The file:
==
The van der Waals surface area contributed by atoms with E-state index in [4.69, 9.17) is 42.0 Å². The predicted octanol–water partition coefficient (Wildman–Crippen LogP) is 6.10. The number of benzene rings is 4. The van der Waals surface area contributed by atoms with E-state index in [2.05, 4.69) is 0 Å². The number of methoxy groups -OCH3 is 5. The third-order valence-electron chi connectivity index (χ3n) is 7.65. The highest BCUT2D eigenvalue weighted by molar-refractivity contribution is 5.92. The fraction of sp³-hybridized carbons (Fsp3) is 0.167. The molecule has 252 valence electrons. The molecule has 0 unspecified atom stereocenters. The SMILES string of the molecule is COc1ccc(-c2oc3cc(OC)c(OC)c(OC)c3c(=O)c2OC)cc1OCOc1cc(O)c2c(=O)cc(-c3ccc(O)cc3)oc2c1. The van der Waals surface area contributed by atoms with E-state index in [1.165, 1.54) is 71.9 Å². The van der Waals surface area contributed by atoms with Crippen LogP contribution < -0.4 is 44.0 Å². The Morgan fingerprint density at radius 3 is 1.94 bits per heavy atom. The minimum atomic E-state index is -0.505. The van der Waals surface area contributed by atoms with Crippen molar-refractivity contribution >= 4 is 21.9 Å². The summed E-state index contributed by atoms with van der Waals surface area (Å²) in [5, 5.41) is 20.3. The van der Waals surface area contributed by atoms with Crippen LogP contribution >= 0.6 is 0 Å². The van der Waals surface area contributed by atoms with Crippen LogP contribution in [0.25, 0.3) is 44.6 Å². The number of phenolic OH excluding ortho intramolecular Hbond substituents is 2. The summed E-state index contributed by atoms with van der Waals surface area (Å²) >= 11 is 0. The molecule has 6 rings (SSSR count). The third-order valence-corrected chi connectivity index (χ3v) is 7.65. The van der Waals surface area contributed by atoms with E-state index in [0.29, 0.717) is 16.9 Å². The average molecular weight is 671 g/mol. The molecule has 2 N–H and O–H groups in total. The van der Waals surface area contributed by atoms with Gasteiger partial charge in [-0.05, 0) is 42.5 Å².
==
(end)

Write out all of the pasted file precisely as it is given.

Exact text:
The van der Waals surface area contributed by atoms with E-state index in [4.69, 9.17) is 42.0 Å². The predicted octanol–water partition coefficient (Wildman–Crippen LogP) is 6.10. The number of benzene rings is 4. The van der Waals surface area contributed by atoms with E-state index in [2.05, 4.69) is 0 Å². The number of methoxy groups -OCH3 is 5. The third-order valence-electron chi connectivity index (χ3n) is 7.65. The highest BCUT2D eigenvalue weighted by molar-refractivity contribution is 5.92. The fraction of sp³-hybridized carbons (Fsp3) is 0.167. The molecule has 252 valence electrons. The molecule has 0 unspecified atom stereocenters. The SMILES string of the molecule is COc1ccc(-c2oc3cc(OC)c(OC)c(OC)c3c(=O)c2OC)cc1OCOc1cc(O)c2c(=O)cc(-c3ccc(O)cc3)oc2c1. The van der Waals surface area contributed by atoms with E-state index in [1.165, 1.54) is 71.9 Å². The van der Waals surface area contributed by atoms with Crippen LogP contribution < -0.4 is 44.0 Å². The Morgan fingerprint density at radius 3 is 1.94 bits per heavy atom. The minimum atomic E-state index is -0.505. The van der Waals surface area contributed by atoms with Crippen molar-refractivity contribution >= 4 is 21.9 Å². The summed E-state index contributed by atoms with van der Waals surface area (Å²) in [5, 5.41) is 20.3. The van der Waals surface area contributed by atoms with Crippen LogP contribution >= 0.6 is 0 Å². The van der Waals surface area contributed by atoms with Crippen LogP contribution in [0.25, 0.3) is 44.6 Å². The number of phenolic OH excluding ortho intramolecular Hbond substituents is 2. The summed E-state index contributed by atoms with van der Waals surface area (Å²) >= 11 is 0. The molecule has 6 rings (SSSR count). The third-order valence-corrected chi connectivity index (χ3v) is 7.65. The van der Waals surface area contributed by atoms with E-state index in [0.29, 0.717) is 16.9 Å². The average molecular weight is 671 g/mol. The molecule has 2 N–H and O–H groups in total. The van der Waals surface area contributed by atoms with Gasteiger partial charge in [-0.05, 0) is 42.5 Å².